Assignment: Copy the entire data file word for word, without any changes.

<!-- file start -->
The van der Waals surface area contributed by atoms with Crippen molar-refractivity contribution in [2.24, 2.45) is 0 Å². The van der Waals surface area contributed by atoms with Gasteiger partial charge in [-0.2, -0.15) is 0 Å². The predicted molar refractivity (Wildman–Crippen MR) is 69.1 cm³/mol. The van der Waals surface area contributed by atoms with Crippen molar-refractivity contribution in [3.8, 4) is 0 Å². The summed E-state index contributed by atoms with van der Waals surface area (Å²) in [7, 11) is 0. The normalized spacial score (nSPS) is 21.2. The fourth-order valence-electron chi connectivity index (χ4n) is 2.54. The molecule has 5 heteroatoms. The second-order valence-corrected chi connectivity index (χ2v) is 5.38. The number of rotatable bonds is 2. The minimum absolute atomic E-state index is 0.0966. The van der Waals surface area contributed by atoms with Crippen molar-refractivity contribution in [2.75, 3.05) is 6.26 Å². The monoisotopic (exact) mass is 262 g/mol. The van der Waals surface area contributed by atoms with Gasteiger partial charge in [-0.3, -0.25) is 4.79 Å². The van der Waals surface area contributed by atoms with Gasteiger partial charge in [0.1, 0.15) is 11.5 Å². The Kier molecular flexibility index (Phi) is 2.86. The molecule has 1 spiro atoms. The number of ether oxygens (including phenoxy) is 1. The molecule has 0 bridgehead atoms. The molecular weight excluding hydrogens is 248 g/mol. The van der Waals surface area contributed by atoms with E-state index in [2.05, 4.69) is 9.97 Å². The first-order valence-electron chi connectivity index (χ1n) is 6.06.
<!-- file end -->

The van der Waals surface area contributed by atoms with Crippen molar-refractivity contribution in [2.24, 2.45) is 0 Å². The van der Waals surface area contributed by atoms with Gasteiger partial charge in [-0.2, -0.15) is 0 Å². The predicted molar refractivity (Wildman–Crippen MR) is 69.1 cm³/mol. The van der Waals surface area contributed by atoms with Crippen molar-refractivity contribution in [3.8, 4) is 0 Å². The summed E-state index contributed by atoms with van der Waals surface area (Å²) in [7, 11) is 0. The normalized spacial score (nSPS) is 21.2. The fourth-order valence-electron chi connectivity index (χ4n) is 2.54. The molecule has 5 heteroatoms. The second-order valence-corrected chi connectivity index (χ2v) is 5.38. The number of rotatable bonds is 2. The minimum absolute atomic E-state index is 0.0966. The van der Waals surface area contributed by atoms with Crippen molar-refractivity contribution in [2.75, 3.05) is 6.26 Å². The monoisotopic (exact) mass is 262 g/mol. The van der Waals surface area contributed by atoms with Gasteiger partial charge in [-0.3, -0.25) is 4.79 Å². The van der Waals surface area contributed by atoms with Gasteiger partial charge in [0.1, 0.15) is 11.5 Å². The Kier molecular flexibility index (Phi) is 2.86. The molecule has 1 spiro atoms. The number of ether oxygens (including phenoxy) is 1. The molecule has 0 bridgehead atoms. The molecular weight excluding hydrogens is 248 g/mol. The van der Waals surface area contributed by atoms with E-state index in [2.05, 4.69) is 9.97 Å². The first-order valence-electron chi connectivity index (χ1n) is 6.06.